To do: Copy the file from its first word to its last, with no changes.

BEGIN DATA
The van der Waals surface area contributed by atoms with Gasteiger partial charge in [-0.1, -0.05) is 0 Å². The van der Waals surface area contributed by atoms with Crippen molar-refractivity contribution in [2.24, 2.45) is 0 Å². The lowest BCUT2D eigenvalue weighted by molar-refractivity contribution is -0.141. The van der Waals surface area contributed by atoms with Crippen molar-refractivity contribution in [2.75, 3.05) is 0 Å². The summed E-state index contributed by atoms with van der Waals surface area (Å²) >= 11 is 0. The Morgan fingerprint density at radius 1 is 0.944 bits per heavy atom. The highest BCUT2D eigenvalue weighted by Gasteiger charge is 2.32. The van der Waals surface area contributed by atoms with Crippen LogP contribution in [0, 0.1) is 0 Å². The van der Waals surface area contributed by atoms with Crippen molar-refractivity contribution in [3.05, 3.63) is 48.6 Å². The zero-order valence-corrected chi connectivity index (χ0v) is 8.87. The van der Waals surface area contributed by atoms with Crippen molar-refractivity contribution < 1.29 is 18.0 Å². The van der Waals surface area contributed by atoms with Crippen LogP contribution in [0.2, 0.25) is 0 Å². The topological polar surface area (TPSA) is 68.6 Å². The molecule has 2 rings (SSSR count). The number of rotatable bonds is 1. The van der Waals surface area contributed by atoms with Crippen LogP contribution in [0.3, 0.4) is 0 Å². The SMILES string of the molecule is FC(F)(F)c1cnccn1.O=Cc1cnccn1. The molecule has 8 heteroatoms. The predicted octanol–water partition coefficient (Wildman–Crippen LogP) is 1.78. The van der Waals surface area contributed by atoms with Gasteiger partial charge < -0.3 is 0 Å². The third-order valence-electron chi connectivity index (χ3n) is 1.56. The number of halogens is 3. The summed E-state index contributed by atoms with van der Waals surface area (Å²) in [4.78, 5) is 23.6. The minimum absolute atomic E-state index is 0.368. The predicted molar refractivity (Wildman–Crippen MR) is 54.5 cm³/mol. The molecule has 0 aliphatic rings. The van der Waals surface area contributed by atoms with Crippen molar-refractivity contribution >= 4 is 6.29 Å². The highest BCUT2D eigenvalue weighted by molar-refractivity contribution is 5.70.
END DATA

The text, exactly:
The van der Waals surface area contributed by atoms with Gasteiger partial charge in [-0.1, -0.05) is 0 Å². The van der Waals surface area contributed by atoms with Crippen molar-refractivity contribution in [2.24, 2.45) is 0 Å². The lowest BCUT2D eigenvalue weighted by molar-refractivity contribution is -0.141. The van der Waals surface area contributed by atoms with Crippen molar-refractivity contribution in [2.75, 3.05) is 0 Å². The summed E-state index contributed by atoms with van der Waals surface area (Å²) >= 11 is 0. The Morgan fingerprint density at radius 1 is 0.944 bits per heavy atom. The highest BCUT2D eigenvalue weighted by Gasteiger charge is 2.32. The van der Waals surface area contributed by atoms with Crippen LogP contribution in [0, 0.1) is 0 Å². The van der Waals surface area contributed by atoms with Crippen molar-refractivity contribution in [3.05, 3.63) is 48.6 Å². The zero-order valence-corrected chi connectivity index (χ0v) is 8.87. The van der Waals surface area contributed by atoms with Crippen molar-refractivity contribution < 1.29 is 18.0 Å². The van der Waals surface area contributed by atoms with Crippen LogP contribution in [0.2, 0.25) is 0 Å². The topological polar surface area (TPSA) is 68.6 Å². The molecule has 2 rings (SSSR count). The number of rotatable bonds is 1. The van der Waals surface area contributed by atoms with Crippen LogP contribution in [0.3, 0.4) is 0 Å². The SMILES string of the molecule is FC(F)(F)c1cnccn1.O=Cc1cnccn1. The molecule has 8 heteroatoms. The predicted octanol–water partition coefficient (Wildman–Crippen LogP) is 1.78. The van der Waals surface area contributed by atoms with Gasteiger partial charge < -0.3 is 0 Å². The third-order valence-electron chi connectivity index (χ3n) is 1.56. The number of halogens is 3. The summed E-state index contributed by atoms with van der Waals surface area (Å²) in [4.78, 5) is 23.6. The minimum absolute atomic E-state index is 0.368. The predicted molar refractivity (Wildman–Crippen MR) is 54.5 cm³/mol. The molecule has 0 aliphatic rings. The van der Waals surface area contributed by atoms with Crippen molar-refractivity contribution >= 4 is 6.29 Å². The highest BCUT2D eigenvalue weighted by molar-refractivity contribution is 5.70.